Sixty Second Interview with Martin Green
By Josephine Hocking
Martin Green is chief executive of the English Community Care Association, whose members are voluntary and private sector residential and nursing care home providers for adults. ECCA published a poll about fee increases by local authorities this week.
What did your poll on fee increases by local authorities reveal?
The increase in fees from local authorities to independent sector providers is at best meagre, and at worst negligible. 105 care providers voted in our poll. 71% received a fee increase of one to two per cent and nearly 10% said they did not get an increase.
Is the continuing shortfall between provider costs and what local authorities pay sustainable?
There is a significant shortfall and massive variations between local authorities. We must ensure that self-funders are not subsidising the state.
Underfunding demeans any sector and care homes are particularly vulnerable because they have so many costs. Our poll tells us that in many instances the recent rises in the cost of Criminal Records Board disclosures, inspection fees, and national minimum wages have not been reflected in local authority fee increases.
We do recognise that our members need to be better skilled at contracting with local authorities.
ECCA works hard to embrace better relationships and partnerships between local authorities and the independent sector. Our report on a fair price for care and models of costs of care illustrates that once some arrangement and understanding is reached on the real costs of care, the parties are able to work together on other issues in a much more productive way.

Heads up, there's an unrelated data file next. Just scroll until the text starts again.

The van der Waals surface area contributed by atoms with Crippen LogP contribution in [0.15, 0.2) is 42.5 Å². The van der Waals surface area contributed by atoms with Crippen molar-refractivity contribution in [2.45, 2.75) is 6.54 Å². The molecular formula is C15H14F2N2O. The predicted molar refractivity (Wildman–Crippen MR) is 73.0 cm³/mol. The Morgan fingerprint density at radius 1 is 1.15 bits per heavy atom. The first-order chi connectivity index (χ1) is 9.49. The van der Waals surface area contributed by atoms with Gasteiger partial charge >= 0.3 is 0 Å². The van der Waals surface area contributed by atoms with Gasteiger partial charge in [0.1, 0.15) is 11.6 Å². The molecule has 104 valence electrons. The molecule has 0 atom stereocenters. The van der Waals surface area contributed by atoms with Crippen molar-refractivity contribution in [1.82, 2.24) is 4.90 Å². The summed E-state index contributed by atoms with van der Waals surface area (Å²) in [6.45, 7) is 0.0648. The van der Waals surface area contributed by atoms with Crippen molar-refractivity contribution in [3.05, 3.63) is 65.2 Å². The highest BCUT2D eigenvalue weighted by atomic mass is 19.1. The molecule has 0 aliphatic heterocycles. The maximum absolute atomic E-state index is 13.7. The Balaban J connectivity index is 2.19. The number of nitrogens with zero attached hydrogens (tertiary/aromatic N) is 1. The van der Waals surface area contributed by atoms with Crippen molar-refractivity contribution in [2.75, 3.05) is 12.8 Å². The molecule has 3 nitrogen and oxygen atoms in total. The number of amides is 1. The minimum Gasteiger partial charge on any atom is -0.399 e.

Can the private and voluntary sector providers deliver quality services at current fee levels?
It is high time that commissioners took on board the link between quality and cost and rewarded accordingly Members of ECCA pride themselves on delivering high quality care; however there has to be a correlation between quality and fees. We have seen how independent sector care homes continually undercut local authority providers and how they utilise efficiencies. ECCA offers a whole host of cost savings for members, including e-procurement, but there comes a time when members don’t have the margins and are not able to continue.
Do inspectors take enough account of the importance of quality services?
The Commission for Social Care Inspection has made huge inroads in implementing a new inspection regime and focusing on outcomes. Inspection is not consistent enough, however we are conscious that CSCI is taking clear steps to improve this. It is essential for us to work with CSCI and enable them to put their changes into effect, especially when it merges with the Healthcare Commission, as proposed.
You say that councils “could find themselves without a care sector available to meet future needs.” Is the situation that bad?
The new minister with responsibility for care homes, Ivan Lewis, has talked about the need for partnerships between health care, social care, independent and statutory sectors. If this rhetoric can be filtered down to all local authorities and turned into reality then care homes will continue to deliver high quality. In the absence of political will, adequate funding and good commissioning strategies, the local authorities will be seriously stuck in years to come, especially with the predicted demographic changes.
How would you respond to local authorities who say they lack resources and cannot afford fee rises?
Send me in the for the day and I will find some cost savings!